Lehman Brothers’ Bankruptcy
Lehman brothers’ bankruptcy was considered as the largest in the history of economics. This is because the company’s assets were more than those of the previous giant firms to file for bankruptcy such as Enron and WorldCom. The company was also the fourth-largest investment bank in the U.S.
Why filing for bankruptcy was necessary
The move to file for bankruptcy is attributed to subprime mortgage. From 2003 to 2004, there was a housing boom in the U.S. At this time, this investment bank acquired five major mortgage lenders that included subprime lender and Aurora Loan. At first, the acquisition seemed lucrative. The bank reported profits from 2005 to 2007 with net income rising to $4.2 billion.
The stock of this bank reached $86.18 as of February 2007. This gave the company market capitalization of almost $60. Unfortunately, the housing market in the U.S already had cracks by almost the same time. Subprime mortgages had defaults that rose to even 7-year high.
On 14th March 2007, one day after its stock recorded the biggest drop in a day for five years, Lehman’s brothers recorded profit and revenues for the first financial quarter. The chief financial officer of the company stated that the company was containing home delinquencies and their impact on the earnings of the firm would be minimal. The officer also said that there were no foreseeable problems posed by subprime market to the U.S housing market and that this would not affect the U.S economy negatively.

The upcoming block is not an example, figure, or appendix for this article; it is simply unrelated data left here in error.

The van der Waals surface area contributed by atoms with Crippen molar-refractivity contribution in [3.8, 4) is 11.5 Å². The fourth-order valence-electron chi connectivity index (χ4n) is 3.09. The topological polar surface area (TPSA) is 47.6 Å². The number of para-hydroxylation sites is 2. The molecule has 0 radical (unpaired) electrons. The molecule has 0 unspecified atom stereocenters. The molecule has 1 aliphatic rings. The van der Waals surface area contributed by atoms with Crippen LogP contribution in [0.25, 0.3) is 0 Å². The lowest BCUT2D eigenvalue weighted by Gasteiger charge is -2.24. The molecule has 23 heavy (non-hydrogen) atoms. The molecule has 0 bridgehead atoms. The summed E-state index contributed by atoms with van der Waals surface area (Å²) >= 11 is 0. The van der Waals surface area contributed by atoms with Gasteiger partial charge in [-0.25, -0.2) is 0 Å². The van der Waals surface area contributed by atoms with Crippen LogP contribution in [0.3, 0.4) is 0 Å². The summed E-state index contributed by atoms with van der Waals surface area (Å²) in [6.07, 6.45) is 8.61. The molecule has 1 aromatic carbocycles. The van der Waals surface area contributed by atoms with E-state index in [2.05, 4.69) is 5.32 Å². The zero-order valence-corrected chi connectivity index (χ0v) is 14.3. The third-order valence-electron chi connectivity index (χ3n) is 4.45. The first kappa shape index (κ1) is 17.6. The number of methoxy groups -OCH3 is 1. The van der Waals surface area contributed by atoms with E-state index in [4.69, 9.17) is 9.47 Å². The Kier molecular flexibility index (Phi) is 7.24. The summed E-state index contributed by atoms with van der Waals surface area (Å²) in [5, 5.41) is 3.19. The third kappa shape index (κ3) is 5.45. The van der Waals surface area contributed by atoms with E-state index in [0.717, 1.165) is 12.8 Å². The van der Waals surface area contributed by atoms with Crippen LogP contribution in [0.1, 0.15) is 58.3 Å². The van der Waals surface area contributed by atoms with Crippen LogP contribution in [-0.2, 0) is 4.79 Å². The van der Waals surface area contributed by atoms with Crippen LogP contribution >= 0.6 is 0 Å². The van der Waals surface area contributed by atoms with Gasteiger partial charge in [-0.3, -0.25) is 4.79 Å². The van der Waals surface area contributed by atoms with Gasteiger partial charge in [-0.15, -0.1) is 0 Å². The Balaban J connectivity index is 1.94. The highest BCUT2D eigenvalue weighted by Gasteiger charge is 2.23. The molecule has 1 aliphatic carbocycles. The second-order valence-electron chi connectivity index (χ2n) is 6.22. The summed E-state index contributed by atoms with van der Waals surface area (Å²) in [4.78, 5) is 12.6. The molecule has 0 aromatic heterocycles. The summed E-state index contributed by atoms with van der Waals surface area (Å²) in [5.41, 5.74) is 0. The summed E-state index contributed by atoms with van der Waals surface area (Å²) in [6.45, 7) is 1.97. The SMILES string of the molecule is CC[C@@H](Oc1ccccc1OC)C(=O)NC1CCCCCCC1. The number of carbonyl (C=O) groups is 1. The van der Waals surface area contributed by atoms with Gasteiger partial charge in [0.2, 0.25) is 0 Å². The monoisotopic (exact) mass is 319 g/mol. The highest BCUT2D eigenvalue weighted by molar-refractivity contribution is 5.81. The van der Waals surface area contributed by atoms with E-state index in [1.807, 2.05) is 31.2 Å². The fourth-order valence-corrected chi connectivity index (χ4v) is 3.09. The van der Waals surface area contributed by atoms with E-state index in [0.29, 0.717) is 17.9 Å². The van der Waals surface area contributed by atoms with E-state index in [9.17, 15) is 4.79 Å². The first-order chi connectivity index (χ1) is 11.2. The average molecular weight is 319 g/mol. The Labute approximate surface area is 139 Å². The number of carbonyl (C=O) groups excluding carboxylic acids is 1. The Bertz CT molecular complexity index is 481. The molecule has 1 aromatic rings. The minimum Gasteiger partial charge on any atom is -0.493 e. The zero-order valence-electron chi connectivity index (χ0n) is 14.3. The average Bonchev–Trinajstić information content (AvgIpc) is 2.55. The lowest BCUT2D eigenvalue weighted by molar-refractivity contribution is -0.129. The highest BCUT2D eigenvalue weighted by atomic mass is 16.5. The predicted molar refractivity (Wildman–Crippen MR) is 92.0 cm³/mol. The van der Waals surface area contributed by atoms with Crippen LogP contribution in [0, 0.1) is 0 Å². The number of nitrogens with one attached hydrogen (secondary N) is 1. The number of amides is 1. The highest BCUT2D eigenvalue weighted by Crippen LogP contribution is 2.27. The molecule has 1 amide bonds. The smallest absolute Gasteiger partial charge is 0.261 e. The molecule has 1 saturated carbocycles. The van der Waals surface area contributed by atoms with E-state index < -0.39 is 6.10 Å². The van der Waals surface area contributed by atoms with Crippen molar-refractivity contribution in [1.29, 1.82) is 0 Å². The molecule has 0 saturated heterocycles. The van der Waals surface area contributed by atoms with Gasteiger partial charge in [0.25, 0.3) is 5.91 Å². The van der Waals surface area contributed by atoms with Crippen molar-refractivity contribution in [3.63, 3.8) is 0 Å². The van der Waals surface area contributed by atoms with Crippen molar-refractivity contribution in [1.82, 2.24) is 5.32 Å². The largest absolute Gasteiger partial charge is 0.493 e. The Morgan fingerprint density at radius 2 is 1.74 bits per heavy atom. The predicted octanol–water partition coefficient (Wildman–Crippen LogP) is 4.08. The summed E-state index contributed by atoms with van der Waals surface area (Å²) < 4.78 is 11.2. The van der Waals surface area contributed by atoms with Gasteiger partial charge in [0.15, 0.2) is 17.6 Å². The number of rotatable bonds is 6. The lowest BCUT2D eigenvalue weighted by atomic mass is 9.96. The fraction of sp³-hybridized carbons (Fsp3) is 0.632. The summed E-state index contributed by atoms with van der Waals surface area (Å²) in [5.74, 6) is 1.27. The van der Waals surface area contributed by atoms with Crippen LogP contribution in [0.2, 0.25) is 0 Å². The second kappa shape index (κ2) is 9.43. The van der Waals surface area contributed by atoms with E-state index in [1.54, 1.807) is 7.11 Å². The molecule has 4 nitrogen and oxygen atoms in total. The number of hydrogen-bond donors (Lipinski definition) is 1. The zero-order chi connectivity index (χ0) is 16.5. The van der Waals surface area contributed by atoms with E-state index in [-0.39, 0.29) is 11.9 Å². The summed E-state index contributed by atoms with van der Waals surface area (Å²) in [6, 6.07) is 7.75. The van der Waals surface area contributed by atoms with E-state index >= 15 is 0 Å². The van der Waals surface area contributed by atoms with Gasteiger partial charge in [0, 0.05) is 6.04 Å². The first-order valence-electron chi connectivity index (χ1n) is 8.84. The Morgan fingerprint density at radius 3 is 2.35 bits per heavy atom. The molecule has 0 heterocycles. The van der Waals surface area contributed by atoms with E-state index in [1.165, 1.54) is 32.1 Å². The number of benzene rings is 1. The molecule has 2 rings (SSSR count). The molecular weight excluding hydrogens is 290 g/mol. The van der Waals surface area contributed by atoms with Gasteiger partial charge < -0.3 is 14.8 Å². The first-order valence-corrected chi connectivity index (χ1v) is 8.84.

The credit crisis that started in August of 2007 caused a sharp fall of the Lehman’s stock. During this month, Lehman’s brothers got rid of 2,500 jobs related to mortgages. It also shut the BNC unit down. Three Alt-A Aurora lender offices were also closed.
However, the company continued to be among the major players. For instance, in 2007 the firm accumulated an $85 billion portfolio by underwriting mortgage backed securities. With the new highs of the worldwide equity markets and fixed income assets prices, the stock of this company rebounded. Nevertheless, this firm failed to take advantage of this to trim the mortgage portfolio which was its last chance.
The huge mortgage securities portfolio of this company made it more vulnerable to the deteriorating conditions in the market. Its shares fell to a low of 48% on 17th March 2008 when Bear Sterns, the second-largest mortgage-backed securities underwriter was near-collapse. This forced the firm to issue preferred stock convertible to Lehman shares but the stock continued to decline.
This trend continued and in September 2008 the stock plunged to 77% with the company reporting losses worth $3.9 billion. On 13th September, Lehman, Bank of America and Barclays PLC made the last efforts to facilitate the firm’s takeover but they were unsuccessful.
On 15th September, the stock of this company plunged to 93% forcing it to be declared bankruptcy.
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